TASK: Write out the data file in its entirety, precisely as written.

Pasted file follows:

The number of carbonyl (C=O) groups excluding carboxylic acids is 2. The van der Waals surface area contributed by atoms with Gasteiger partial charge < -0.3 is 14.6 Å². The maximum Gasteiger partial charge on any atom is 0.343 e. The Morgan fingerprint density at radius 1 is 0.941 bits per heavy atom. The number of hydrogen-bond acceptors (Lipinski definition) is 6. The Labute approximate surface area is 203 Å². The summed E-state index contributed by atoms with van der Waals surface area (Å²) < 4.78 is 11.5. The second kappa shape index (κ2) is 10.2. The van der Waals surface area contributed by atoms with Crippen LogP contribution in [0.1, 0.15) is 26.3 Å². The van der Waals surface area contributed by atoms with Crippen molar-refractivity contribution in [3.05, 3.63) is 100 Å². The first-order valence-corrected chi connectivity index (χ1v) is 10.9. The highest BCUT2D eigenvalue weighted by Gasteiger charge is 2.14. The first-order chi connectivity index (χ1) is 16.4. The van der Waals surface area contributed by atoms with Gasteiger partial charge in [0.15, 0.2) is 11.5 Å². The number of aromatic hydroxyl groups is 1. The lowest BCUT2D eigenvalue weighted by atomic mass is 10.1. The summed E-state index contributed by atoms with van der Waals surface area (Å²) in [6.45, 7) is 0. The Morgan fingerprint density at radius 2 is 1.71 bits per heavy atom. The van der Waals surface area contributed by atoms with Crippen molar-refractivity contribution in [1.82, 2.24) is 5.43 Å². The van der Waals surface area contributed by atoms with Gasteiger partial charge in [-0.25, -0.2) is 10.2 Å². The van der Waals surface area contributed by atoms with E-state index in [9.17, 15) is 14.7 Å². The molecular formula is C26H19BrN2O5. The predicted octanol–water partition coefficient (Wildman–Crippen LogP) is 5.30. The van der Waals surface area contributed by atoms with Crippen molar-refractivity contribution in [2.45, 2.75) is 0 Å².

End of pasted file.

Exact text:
The number of carbonyl (C=O) groups excluding carboxylic acids is 2. The van der Waals surface area contributed by atoms with Gasteiger partial charge < -0.3 is 14.6 Å². The maximum Gasteiger partial charge on any atom is 0.343 e. The Morgan fingerprint density at radius 1 is 0.941 bits per heavy atom. The number of hydrogen-bond acceptors (Lipinski definition) is 6. The Labute approximate surface area is 203 Å². The summed E-state index contributed by atoms with van der Waals surface area (Å²) < 4.78 is 11.5. The second kappa shape index (κ2) is 10.2. The van der Waals surface area contributed by atoms with Crippen LogP contribution in [0.1, 0.15) is 26.3 Å². The van der Waals surface area contributed by atoms with Crippen molar-refractivity contribution in [3.05, 3.63) is 100 Å². The first-order valence-corrected chi connectivity index (χ1v) is 10.9. The highest BCUT2D eigenvalue weighted by Gasteiger charge is 2.14. The first-order chi connectivity index (χ1) is 16.4. The van der Waals surface area contributed by atoms with Gasteiger partial charge in [0.15, 0.2) is 11.5 Å². The number of aromatic hydroxyl groups is 1. The lowest BCUT2D eigenvalue weighted by atomic mass is 10.1. The summed E-state index contributed by atoms with van der Waals surface area (Å²) in [6.45, 7) is 0. The Morgan fingerprint density at radius 2 is 1.71 bits per heavy atom. The van der Waals surface area contributed by atoms with Crippen molar-refractivity contribution in [1.82, 2.24) is 5.43 Å². The van der Waals surface area contributed by atoms with Gasteiger partial charge in [-0.25, -0.2) is 10.2 Å². The van der Waals surface area contributed by atoms with E-state index in [9.17, 15) is 14.7 Å². The molecular formula is C26H19BrN2O5. The predicted octanol–water partition coefficient (Wildman–Crippen LogP) is 5.30. The van der Waals surface area contributed by atoms with Crippen molar-refractivity contribution in [2.45, 2.75) is 0 Å².